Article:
Perhaps it should be Purnell’s Restaurant, in Birmingham, which is home to the self-styled Yummy Brummy, Glyn Purnell, a man who has paved the way for this once-desolate region. Winning Michelin stars, dazzling on TV, making Birmingham, for a little while, the number one destination outside London, before it was usurped by the Lake District, his contribution to the region’s gastronomy has been immense.
If not Purnell, then perhaps it would be former Ludlow chefs Claude Bosi, Chris Bradley and Shaun Hill, who, together, spearheaded a gastronomic renaissance in Shropshire and earned it the nickname Gourmetville. Winning the region’s only two-star award from Michelin, Bosi and his one-star colleagues shone a global spotlight on the region at the turn of the decade – with Glyn Purnell among the cooks who passed through Bosi’s kitchen.
And yet it might not be any of those key players who have helped to characterise the remarkable rise and rise of West Midlands food.
Instead, we might look to a humbler outlet – a farm shop – to get a sense of the progress that’s being made.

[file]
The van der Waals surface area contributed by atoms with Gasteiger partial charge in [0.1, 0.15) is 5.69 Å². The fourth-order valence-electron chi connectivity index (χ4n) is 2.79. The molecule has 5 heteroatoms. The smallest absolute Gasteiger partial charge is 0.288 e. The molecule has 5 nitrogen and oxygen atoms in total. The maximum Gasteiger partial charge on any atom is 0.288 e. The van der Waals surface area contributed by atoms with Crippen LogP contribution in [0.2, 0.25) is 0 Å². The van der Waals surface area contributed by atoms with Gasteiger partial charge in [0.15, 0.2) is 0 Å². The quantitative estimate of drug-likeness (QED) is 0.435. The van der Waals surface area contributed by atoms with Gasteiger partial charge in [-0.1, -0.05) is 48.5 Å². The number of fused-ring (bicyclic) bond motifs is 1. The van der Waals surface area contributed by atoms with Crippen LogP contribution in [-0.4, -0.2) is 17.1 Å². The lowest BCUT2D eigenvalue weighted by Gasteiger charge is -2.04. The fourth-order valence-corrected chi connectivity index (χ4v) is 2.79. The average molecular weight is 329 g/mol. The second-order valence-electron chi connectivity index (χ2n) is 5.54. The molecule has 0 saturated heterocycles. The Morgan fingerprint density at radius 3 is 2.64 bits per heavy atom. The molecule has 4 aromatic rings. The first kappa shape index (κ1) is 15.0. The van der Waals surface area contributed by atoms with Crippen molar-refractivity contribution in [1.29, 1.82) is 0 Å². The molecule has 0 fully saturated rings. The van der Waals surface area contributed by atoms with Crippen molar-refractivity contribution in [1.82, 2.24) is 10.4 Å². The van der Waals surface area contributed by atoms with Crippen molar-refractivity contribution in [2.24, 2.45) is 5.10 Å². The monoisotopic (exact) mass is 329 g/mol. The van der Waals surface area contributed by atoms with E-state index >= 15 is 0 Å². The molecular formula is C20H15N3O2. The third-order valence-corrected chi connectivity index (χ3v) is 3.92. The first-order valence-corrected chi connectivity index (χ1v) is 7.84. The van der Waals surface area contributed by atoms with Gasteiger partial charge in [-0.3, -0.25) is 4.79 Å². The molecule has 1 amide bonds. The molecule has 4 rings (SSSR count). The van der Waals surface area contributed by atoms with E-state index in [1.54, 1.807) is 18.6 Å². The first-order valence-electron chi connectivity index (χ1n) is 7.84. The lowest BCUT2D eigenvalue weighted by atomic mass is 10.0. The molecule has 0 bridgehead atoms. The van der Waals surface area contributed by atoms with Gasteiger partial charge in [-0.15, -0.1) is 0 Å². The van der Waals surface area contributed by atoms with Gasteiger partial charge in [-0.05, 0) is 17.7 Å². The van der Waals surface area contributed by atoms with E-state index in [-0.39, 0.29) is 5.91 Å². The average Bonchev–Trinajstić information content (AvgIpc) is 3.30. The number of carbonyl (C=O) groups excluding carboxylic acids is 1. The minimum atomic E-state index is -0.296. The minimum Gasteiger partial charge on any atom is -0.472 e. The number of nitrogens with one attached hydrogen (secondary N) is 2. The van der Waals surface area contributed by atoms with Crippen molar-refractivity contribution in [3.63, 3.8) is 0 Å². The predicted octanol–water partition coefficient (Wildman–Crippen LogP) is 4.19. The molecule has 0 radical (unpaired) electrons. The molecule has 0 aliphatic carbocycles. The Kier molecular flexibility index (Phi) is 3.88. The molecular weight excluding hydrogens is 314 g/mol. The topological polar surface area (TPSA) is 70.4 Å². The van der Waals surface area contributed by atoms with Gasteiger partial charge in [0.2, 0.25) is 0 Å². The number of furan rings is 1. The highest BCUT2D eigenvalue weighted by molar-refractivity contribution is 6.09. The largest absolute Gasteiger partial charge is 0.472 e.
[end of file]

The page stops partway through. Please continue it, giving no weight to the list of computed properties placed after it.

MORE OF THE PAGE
Ludlow Farmshop was built in 2007 with the aim of offering the best fresh, local, seasonal and handmade food and drink.
The shop is set in the heart of the Earl of Plymouth’s Oakly Park estate on the outskirts of Ludlow, surrounded by farms and fields that provide grass-fed beef and lamb, rare breed Gloucester Old Spot pork, wild venison, and game, milk, honey, fruit, and vegetables with minimal food miles and complete control on quality.
Unlike many farm shops, it produces more than half of what it sells in a unique coming together of farming, artisan food production and local, seasonally focussed retailing. It cares for its surroundings and is constantly looking for ways to work with more growers, producers, and farmers to support both the local economy and the beautiful countryside. That is why 80% of what it sells is either made there or sourced from Shropshire and the surrounding counties of Herefordshire, Worcestershire and Powys.